Last week, Higher Perspective — a website which “seeks to bring together like-minded individuals [who are] focused on personal growth and expanding their consciousness” — shared a painfully powerful video on their Facebook page: A video about physical abuse. A video about domestic violence. And while the video made me shudder and cringe and cry, I refused to turn away because Emma Murphy deserved my attention.
The subject of abuse and violence and domestic violence deserves not only my attention, but also international awareness.
In the video, Murphy — a 26-year-old mother of two, now 27 — spoke directly to the camera while her son could be seen playing in the background. But itwasn’t her words that drew me in, at least not initially. No. It was a visual, i.e. it was the bruise on her face and the swelling both above and beneath her eye. But as I continued to watch and listen, it was her words which captivated me. It was her words which touched me, and it was her words which stuck with me.
Which still stick with me, almost an entire week later.
You see, in the video, it is clear that Murphy is speaking from her heart. Her pain is palpable, her tears are real and fresh, and she is clearly distraught and hurt and confused. But instead of shutting down — instead of shutting the world out — Murphy decided to publicize one of her darkest moments of her life. Murphy chose to turn on the camera.
“I’ve been thinking long and hard and contemplating whether to post this video. And I was, and I wasn’t. And I was, and I wasn’t. I finally decided after a lot of thinking that, yeah, I need to do this for me and my children. I need to raise awareness for other women out there.”
Murphy then went on to explain her story.
Murphy had been in a relationship for three-and-a-half years. A relationship with the father of her children, the man of her dreams, and a man who “was the love of [her] life.” But things changed when, two years into their relationship, this man cheated on Murphy.
“I found out he cheated on me with one of his clients…my world was turned upside down as you can imagine…I tried to forgive him and I gave him another chance. I took him back. And unfortunately I found out that he did it again…so I went to the gym and confronted him. And he denied it, of course, and when I threw his phone he punched me in the face.”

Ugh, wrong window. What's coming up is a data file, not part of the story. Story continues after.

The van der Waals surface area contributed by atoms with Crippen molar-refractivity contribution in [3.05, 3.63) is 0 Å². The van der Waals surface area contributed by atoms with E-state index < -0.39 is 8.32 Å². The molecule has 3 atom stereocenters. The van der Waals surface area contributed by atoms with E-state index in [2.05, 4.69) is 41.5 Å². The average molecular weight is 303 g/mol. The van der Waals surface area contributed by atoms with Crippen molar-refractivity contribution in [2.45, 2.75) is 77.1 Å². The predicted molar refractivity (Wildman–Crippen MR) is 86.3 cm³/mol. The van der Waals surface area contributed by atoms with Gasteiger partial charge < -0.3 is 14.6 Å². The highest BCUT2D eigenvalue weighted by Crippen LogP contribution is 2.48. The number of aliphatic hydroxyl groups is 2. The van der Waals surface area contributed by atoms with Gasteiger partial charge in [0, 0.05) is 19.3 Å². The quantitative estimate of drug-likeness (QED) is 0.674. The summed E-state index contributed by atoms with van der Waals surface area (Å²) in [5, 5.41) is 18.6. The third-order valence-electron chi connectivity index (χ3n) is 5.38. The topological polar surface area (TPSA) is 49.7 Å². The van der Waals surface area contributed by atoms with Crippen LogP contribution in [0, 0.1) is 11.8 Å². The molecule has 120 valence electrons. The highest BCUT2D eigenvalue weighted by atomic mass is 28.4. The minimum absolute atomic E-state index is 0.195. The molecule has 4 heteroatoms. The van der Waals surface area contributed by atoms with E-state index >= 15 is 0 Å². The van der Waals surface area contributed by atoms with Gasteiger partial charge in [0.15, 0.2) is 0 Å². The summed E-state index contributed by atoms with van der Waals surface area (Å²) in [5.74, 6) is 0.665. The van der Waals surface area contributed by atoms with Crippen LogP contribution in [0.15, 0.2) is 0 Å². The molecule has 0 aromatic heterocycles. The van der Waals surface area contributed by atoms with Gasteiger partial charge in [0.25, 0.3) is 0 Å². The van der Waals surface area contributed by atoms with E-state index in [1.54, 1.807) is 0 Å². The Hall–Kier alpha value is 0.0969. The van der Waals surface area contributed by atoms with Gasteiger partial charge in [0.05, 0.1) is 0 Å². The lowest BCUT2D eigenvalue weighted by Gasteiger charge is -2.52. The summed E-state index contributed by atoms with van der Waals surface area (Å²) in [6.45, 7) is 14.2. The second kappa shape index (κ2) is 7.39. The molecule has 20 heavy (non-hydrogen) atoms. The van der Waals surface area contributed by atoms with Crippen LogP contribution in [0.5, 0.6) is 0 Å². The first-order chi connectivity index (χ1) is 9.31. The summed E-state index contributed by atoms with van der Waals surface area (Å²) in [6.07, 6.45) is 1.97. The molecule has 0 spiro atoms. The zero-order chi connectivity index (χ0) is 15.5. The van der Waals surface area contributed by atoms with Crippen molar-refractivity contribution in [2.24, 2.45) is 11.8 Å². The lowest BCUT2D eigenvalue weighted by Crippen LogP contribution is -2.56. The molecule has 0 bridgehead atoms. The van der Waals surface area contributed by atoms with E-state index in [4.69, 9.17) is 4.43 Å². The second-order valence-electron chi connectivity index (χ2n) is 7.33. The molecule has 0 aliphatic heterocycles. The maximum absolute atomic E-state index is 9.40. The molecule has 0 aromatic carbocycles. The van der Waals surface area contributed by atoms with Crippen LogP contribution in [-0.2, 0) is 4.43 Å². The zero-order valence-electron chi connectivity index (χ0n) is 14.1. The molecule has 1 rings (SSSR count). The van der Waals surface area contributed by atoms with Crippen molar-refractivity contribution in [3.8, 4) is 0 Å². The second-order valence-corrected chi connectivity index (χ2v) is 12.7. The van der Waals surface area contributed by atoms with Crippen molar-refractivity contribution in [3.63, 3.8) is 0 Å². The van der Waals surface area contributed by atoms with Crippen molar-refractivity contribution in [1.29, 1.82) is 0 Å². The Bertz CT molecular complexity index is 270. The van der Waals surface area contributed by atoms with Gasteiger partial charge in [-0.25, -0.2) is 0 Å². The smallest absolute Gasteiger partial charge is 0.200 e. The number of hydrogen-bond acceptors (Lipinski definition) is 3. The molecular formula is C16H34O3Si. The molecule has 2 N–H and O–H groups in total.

This wasn’t the first time Murphy’s ex-boyfriend had struck her.
“Last year he split my head open, [and] at an event prior to that as well he punched me and I had a black eye.”
But it was the last.
And while these details may be particular to Murphy and her situation, Murphy’s story is not unique. Unfortunately, the same story happens all over the world countless times each and every day. In fact, according to Safe Horizon — a non-profit agency which aids children, adults, and families affected by crime and abuse — “1 in 4 women will experience domestic violence during her lifetime.” That is both a horrifying statistic and one we should not – and cannot — accept. “No man has any right to put his hand on a woman,” Murphy explains. “No man at all…even once it’s unacceptable.”
Murphy’s advice to other women who are in a similar position as she was is simple.
“If anyone out there has gone through something similar to what I’ve gone through, you need to find the courage and get away from anything that’s as unhealthy as violence. Go to your friends and family, people who love you, people who care about you, and talk to them…you have to walk away because more often than not, if it happens once, it’ll happen again.”
And she is absolutely right, but leaving is easier said than done and, for many women, walking away is hard.
Walking away feels impossible.
So if you are or have been the victim of abuse and need help getting help, download the ASPIRE news app. (ASPIRE is a free app from Robin McGraw which is disguised as a typical news site, features actual stories from Yahoo! News, but has a hidden “Help” section with domestic violence resources and a “Go” feature, which allows the user to send a pre-recorded message to authorities and previously designated contacts.) And be sure to check out Safe Horizon’s “Get Help” page.
© 2016 Kimberly Zapata, as first published on Sammiches & Psych Meds